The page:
|dc.description.abstract||Flash Analog-to-Digital Converters (ADCs), targeting optical
communication standards, have been reported in SiGe BiCMOS
technology. CMOS implementation of such designs faces two
challenges. The first is to achieve a high sampling speed, given the
lower gain-bandwidth (lower ft) of CMOS technology. The second
challenge is to handle the wide bandwidth of the input signal with a
certain accuracy. Although the first problem can be relaxed by using
the time-interleaved architecture, the second problem remains as a
main obstacle to CMOS implementation. As a result, the feasibility
of the CMOS implementation of ADCs for such applications, or other
wide band applications, depends primarily on achieving a very small
input capacitance (large bandwidth) at the
In the flash architecture, the input capacitance is traded off for
the achievable accuracy. This tradeoff becomes tighter with
technology scaling. An effective way to ease this tradeoff is to use
resistive offset averaging. This permits the use of smaller area
transistors, leading to a reduction in the ADC input capacitance. In
addition, interpolation can be used to decrease the input
capacitance of flash ADCs. In an interpolating architecture, the
number of ADC input preamplifiers is reduced significantly, and a
resistor network interpolates
the missing zero-crossings needed for an N-bit conversion. The resistive network also averages
out the preamplifiers offsets. Consequently, an interpolating network works also as an averaging network.
The resistor network used for averaging or interpolation causes a
systematic non-linearity at the ADC transfer characteristics edges.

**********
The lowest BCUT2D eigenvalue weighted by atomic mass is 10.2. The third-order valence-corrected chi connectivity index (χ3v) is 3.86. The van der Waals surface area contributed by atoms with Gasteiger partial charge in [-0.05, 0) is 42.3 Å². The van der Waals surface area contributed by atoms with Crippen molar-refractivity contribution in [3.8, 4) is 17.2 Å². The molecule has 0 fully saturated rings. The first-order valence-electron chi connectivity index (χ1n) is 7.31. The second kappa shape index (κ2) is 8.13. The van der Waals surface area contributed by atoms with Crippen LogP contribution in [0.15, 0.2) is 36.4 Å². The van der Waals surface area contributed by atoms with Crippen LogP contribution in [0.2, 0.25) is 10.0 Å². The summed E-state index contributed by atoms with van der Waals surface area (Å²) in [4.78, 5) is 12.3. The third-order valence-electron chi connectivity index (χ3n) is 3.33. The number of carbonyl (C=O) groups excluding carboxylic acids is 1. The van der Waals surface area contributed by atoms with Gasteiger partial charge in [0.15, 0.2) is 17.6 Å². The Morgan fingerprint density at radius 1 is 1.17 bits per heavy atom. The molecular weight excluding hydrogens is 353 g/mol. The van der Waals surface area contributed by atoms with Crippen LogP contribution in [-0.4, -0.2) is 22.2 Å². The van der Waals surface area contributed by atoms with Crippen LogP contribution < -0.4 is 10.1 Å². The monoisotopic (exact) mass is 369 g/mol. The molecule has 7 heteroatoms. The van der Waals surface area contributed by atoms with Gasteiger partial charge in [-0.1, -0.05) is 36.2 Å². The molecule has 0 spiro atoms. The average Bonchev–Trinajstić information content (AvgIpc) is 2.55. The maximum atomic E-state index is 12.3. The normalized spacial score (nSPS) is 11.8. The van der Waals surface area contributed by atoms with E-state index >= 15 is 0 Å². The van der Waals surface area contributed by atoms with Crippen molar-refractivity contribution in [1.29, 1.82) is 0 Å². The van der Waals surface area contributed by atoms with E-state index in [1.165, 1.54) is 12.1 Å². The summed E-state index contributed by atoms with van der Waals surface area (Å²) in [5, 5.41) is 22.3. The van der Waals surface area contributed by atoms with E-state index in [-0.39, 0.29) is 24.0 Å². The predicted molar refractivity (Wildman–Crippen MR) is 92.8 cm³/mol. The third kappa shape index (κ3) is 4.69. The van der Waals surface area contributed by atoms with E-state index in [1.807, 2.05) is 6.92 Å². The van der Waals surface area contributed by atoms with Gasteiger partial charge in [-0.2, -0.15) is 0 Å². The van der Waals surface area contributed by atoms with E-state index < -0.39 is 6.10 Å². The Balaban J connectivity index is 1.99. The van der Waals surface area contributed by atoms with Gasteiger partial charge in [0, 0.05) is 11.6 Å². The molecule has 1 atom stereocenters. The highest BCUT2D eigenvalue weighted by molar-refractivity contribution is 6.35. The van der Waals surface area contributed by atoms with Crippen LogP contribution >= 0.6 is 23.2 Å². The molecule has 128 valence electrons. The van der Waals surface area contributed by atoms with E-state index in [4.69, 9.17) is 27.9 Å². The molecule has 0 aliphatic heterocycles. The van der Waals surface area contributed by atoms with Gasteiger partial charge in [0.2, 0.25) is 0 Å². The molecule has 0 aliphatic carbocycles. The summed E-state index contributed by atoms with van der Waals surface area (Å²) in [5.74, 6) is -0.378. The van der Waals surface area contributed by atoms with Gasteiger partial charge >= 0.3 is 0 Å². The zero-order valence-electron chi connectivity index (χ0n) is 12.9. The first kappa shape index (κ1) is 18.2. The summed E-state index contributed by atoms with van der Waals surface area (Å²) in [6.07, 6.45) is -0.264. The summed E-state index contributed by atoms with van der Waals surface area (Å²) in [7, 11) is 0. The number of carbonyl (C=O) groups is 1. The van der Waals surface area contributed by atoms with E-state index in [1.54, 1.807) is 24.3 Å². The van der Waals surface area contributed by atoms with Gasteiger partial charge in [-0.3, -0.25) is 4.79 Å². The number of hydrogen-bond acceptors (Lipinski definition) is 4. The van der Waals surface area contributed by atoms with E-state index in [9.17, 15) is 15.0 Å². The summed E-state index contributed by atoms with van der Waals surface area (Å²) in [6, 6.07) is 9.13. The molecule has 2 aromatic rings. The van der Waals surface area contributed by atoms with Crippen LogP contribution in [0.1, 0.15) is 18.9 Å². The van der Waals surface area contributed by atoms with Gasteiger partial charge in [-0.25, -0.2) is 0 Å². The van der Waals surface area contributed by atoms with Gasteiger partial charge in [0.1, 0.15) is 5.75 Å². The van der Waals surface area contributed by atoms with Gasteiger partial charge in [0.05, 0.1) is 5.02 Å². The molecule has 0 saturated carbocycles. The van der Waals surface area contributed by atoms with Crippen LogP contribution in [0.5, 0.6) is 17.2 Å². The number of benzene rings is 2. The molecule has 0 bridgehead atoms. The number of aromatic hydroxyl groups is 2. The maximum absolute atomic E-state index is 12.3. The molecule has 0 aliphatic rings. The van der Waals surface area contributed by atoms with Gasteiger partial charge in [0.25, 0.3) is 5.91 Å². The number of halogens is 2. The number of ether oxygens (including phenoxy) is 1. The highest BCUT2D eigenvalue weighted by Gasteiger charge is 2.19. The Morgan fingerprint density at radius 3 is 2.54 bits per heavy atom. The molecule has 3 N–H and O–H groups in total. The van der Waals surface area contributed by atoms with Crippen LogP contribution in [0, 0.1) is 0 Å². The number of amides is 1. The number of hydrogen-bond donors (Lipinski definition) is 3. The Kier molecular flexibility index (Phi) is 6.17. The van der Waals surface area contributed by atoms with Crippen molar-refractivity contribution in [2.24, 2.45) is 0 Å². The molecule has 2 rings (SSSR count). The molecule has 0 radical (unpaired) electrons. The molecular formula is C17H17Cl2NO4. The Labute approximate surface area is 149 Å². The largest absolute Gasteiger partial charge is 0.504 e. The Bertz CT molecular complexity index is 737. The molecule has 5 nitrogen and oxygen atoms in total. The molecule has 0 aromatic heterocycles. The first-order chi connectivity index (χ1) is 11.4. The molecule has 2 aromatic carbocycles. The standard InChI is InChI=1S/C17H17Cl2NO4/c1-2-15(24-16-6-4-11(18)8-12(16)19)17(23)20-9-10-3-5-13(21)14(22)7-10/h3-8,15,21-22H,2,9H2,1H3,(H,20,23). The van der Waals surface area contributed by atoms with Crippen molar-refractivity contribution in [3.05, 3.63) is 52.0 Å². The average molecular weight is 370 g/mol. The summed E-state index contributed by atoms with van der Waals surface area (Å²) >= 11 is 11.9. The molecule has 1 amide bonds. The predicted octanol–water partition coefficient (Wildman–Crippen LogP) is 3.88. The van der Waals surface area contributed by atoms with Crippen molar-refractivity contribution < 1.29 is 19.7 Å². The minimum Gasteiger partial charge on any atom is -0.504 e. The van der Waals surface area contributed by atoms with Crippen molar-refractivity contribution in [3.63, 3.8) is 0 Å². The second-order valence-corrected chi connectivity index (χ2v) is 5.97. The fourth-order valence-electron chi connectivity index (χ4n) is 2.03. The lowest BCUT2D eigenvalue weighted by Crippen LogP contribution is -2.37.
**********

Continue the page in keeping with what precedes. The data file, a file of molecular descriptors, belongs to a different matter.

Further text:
The common solution to this problem is to extend the preamplifiers
array beyond the input signal voltage range by using dummy
preamplifiers. However, this demands a corresponding extension of
the flash ADC reference-voltage resistor ladder. Since the voltage
headroom of the reference ladder is considered to be a main
bottleneck in the implementation of flash ADCs in deep-submicron
technologies with reduced supply voltage, extending the reference
voltage beyond the input voltage range is highly undesirable.
The principal objective of this thesis is to develop a new circuit
technique to enhance the bandwidth-accuracy product of flash ADCs.
Thus, first, a rigorous analysis of flash ADC architectures accuracy-bandwidth tradeoff is presented.
It is demonstrated that the interpolating architecture achieves a superior accuracy compared
to that of a full flash architecture for the same input capacitance, and hence would lead to
a higher bandwidth-accuracy product, especially in deep-submicron technologies that use low power supplies. Also, the
gain obtained, when interpolation is employed, is quantified. In addition, the limitations of a previous
claim, which suggests that an interpolating architecture is equivalent to an averaging
full flash architecture that trades off accuracy for the input capacitance, is presented. Secondly, a termination
technique for the averaging/interpolation network of flash ADC preamplifiers is devised. The proposed technique maintains the linearity of the ADC at the transfer
characteristics edges and cancels out the over-range voltage, consumed by the dummy preamplifiers. This makes flash ADCs more amenable for integration in deep-submicron CMOS technologies. In addition, the
elimination of this over-range voltage allows a larger
least-significant bit. As a result, a higher input referred offset
is tolerated, and a significant reductions in the ADC input
power dissipation are achieved at the same accuracy. Unlike a previous solution, the proposed
technique does not introduce negative transconductance at flash ADC preamplifiers array edges.
As a result, the offset averaging technique can be used efficiently.
To prove the resulting saving in the ADC input capacitance and power
dissipation that is attained by the proposed termination technique,
a 6-bit 1.6-GS/s flash ADC test chip is designed and implemented in
0.13-$\mu$m CMOS technology. The ADC consumes 180 mW from a 1.5-V
supply and achieves a Signal-to-Noise-plus-Distortion Ratio (SNDR)
of 34.5 dB and 30 dB at 50-MHz and 1450-MHz input signal frequency,
respectively. The measured peak Integral-Non-Linearity (INL) and
Differential-Non-Linearity (DNL) are 0.42 LSB and 0.49 LSB,